Emotional testimony marks hearing on Rep. Bob Barrett’s immigration bill

by T.W. Budig
ECM Capitol reporter

Rep. Bob Barrett knew there were strong feelings on both side of the aisle about  his bill dealing with immigration data.

Barrett was right.

“This needs to go down in flames,” said Rep. Kerry Gauthier, DFL-Duluth, of the Shafer Republican’s legislation.

“I just think this is reprehensible,” Gauthier said.

Others argued the rejection of Barrett’s legislation and other bills touching on immigration betrayed a lack of backbone.

“I won’t name any names, but I think there’s a lot of people without courage at all to address the illegal immigrant situation,” said House Public Safety and Crime Prevention Policy and Finance Committee Chairman Tony Cornish, R-Good Thunder.

Barrett’s legislation, which he views as “mainstream,” would prohibit local government from restricting their employees from sharing immigration data with federal officials or cooperating with the feds on immigration enforcement.

Additionally, the bill allows citizens to sue local government deemed unwilling to abide by the law.

Barrett argued his bill was not anti-immigrant, but rather an attempt at tidying already confusing immigration laws by eliminating separate immigration practices established by local communities.

Such sanctuary provisions would attract illegal immigrants to Minnesota, Barrett argued. Cornish agreed. “Minnesota has a huge target on its back for illegal immigrants,” he said.

But law enforcement officials from the cities of Minneapolis and St. Paul argued Barrett’s legislation would be destructive to their crime fighting efforts, break down channels of authority.

Minneapolis Deputy Police Chief Robert Allen styled the bill “an unfunded lawsuit against the city in waiting.”

The legislation, Allen argued, would limit the authority of the police chief to direct the resources of their department. Further, it invites any city employee — a receptionist, for instance — to delve into the immigration status of residents, he argued.

St. Paul Chief of Police Tom Smith argued that complying with Barrett’s legislation would cost his city millions of dollars for staff training, computer upgrades.

The City of St. Paul, Smith explained, has worked hard to gain the trust of minority groups within the city — the recent case of the sex trafficking of young Somali girls in part was broken because the parents of a young daughter felt confident enough to approach the police.

Smith spoke of the police having a “partnership of trust” with the community. “I don’t want to break that community of trust. This is the first step to do that,” he said of Barrett’s bill.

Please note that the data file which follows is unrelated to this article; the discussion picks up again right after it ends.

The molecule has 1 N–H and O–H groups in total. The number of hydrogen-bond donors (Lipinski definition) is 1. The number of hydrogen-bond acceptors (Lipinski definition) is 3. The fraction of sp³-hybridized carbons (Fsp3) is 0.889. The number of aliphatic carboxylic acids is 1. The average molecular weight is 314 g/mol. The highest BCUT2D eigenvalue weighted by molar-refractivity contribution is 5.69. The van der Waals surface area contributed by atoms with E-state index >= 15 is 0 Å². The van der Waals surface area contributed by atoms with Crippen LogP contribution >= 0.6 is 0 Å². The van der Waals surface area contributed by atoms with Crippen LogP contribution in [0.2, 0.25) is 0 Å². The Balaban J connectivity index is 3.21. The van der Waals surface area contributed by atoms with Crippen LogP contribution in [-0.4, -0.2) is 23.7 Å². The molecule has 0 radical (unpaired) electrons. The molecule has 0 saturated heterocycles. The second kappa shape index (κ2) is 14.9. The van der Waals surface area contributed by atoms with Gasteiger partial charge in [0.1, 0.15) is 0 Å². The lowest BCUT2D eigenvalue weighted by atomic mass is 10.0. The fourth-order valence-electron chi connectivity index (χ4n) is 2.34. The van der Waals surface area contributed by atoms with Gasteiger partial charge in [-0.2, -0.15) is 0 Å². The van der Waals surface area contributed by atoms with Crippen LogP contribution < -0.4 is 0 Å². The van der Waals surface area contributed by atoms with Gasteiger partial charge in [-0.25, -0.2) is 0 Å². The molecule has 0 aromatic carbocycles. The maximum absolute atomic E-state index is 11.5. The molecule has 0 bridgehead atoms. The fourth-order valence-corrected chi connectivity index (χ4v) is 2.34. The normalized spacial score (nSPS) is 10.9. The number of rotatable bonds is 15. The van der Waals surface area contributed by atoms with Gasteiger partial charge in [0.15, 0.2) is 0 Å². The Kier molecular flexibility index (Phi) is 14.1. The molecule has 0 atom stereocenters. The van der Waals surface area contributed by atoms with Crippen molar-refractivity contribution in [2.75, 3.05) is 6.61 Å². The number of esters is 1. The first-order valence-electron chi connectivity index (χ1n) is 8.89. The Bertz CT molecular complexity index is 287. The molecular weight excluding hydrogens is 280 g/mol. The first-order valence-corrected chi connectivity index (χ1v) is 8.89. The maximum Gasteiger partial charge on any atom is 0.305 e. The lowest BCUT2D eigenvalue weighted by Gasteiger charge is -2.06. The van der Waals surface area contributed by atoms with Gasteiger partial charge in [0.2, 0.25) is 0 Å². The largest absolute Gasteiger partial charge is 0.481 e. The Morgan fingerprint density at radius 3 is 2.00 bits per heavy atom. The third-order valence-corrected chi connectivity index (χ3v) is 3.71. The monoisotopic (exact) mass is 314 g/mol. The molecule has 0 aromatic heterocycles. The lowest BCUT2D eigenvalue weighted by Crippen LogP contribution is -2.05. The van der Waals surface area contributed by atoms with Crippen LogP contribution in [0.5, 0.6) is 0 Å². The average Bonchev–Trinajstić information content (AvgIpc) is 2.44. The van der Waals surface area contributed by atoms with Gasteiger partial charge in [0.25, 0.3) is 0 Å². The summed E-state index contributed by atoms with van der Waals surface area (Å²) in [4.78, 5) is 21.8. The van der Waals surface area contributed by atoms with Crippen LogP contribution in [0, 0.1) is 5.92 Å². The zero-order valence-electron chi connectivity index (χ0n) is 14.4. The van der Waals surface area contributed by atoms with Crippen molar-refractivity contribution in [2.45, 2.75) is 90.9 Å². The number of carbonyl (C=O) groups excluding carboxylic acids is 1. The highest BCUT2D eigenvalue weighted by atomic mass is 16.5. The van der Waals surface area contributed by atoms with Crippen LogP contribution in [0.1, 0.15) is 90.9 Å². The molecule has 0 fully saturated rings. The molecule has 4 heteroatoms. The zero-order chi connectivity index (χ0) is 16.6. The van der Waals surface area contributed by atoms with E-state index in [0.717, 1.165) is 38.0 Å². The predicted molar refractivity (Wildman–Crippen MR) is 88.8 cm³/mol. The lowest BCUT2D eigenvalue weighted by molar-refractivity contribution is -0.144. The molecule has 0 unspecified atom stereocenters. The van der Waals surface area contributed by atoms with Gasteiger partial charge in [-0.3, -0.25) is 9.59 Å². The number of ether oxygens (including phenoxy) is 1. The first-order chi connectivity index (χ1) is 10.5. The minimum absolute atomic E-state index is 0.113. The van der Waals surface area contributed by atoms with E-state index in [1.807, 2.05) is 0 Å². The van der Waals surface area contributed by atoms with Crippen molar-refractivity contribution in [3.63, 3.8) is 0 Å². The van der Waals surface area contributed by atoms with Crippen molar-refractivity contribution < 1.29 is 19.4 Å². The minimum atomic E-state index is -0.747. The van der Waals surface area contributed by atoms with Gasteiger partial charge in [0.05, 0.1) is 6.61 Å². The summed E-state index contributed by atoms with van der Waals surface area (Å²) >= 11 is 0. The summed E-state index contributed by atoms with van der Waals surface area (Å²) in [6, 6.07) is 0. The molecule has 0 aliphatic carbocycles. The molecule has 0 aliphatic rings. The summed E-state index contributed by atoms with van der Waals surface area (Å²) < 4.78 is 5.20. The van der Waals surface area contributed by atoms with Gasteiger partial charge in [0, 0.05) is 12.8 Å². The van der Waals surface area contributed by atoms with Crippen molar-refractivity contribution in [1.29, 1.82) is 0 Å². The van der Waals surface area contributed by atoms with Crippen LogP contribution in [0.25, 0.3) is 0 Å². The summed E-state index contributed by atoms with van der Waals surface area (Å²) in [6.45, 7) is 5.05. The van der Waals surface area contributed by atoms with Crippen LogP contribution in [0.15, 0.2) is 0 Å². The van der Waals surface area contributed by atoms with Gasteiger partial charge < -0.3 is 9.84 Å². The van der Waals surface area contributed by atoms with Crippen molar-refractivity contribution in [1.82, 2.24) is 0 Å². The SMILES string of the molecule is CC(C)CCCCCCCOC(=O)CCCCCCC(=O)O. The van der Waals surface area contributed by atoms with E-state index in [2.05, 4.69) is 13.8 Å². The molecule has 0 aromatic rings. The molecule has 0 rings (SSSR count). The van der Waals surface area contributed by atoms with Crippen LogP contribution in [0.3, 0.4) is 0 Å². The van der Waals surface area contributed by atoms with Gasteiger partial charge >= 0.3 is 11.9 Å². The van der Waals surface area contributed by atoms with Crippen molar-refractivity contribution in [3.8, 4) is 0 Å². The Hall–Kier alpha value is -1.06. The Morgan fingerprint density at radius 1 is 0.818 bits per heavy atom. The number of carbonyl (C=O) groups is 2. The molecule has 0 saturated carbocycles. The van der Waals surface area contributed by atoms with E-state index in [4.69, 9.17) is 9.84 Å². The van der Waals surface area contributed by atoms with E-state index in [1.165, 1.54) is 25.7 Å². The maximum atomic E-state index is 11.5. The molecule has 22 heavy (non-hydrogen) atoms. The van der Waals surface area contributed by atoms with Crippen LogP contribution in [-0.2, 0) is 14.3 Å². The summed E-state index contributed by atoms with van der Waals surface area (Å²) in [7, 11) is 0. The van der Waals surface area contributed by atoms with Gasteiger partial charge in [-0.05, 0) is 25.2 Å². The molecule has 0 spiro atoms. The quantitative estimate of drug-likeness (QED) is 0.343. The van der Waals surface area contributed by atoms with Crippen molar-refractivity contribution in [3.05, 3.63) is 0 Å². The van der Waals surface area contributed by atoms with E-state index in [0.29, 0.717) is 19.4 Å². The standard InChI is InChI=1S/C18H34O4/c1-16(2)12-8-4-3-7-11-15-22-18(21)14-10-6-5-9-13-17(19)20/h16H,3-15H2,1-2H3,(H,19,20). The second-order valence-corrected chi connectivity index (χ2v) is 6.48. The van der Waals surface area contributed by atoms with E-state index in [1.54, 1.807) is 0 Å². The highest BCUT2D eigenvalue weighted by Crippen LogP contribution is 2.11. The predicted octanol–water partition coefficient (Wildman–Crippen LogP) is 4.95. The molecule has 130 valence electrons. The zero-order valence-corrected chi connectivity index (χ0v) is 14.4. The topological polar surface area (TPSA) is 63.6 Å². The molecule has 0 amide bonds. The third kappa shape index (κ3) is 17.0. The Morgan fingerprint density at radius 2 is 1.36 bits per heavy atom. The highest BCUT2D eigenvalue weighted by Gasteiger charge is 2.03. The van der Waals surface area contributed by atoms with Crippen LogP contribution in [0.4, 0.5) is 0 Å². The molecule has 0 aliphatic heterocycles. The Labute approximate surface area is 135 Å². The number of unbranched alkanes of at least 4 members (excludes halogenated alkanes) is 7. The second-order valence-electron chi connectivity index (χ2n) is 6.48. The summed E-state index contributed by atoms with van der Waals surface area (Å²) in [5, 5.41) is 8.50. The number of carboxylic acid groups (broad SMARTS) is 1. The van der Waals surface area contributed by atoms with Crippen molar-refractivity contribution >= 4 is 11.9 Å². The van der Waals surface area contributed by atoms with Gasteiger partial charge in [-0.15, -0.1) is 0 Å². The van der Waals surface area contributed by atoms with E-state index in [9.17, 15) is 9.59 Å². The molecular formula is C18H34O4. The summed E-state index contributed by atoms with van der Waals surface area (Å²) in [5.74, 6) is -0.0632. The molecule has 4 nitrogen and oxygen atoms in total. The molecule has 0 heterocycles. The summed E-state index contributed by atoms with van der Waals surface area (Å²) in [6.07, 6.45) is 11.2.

St. Paul police do inquire into the immigration status of people when it’s a factor in dealing with a crime, Smith explained.

Other critics of the bill argued that immigration status questions are asked when a suspect is booked.

Hennepin County Sheriff Rich Stanek said out of the 40,000 people a year that go through the Hennepin County Jail, about 4500 report being foreign-born when asked to give a place of birth.

Although a series of testifiers appeared before the committee to testify against the bill, some Republican committee members defended the bill.

Cornish thought people were reading more into the bill than was actually in it, he explained. “I have no bias or racism against anybody,” said Rep. Glenn Gruenhagen, R-Glencoe.

But illegal immigrants themselves suffer under the country’s current broken immigration system, he argued.

They can be exploited, used, Gruenhagen said.

But some thought the bill wrongheaded.

Rep. Carlos Mariani, DFL-St. Paul, spoke of how the daughter of Minnesota lawmaker fell in love in with a foreign-born man, and how her father expressed unease to him over immigration-related legislation.

“We’re not talking about us and them,” said Mariani of U.S. citizens and illegal immigrants. “We’re talking about us,” he said.

Cornish indicated that a vote on Barrett’s bill would take place in committee tomorrow.

Barrett, speaking after today’s hearing, said the opponents to his bill were a tight body, rallying to support their point of view.

“I just think there’s a lot of people in our state and country that have the opposite point of view,” he said.

Barrett deemed the idea of receptionists checking into the immigration status of people walking into city offices “a red herring.”

That would never happen, he said. Barrett would not predict how tomorrow’s committee vote would turn out.

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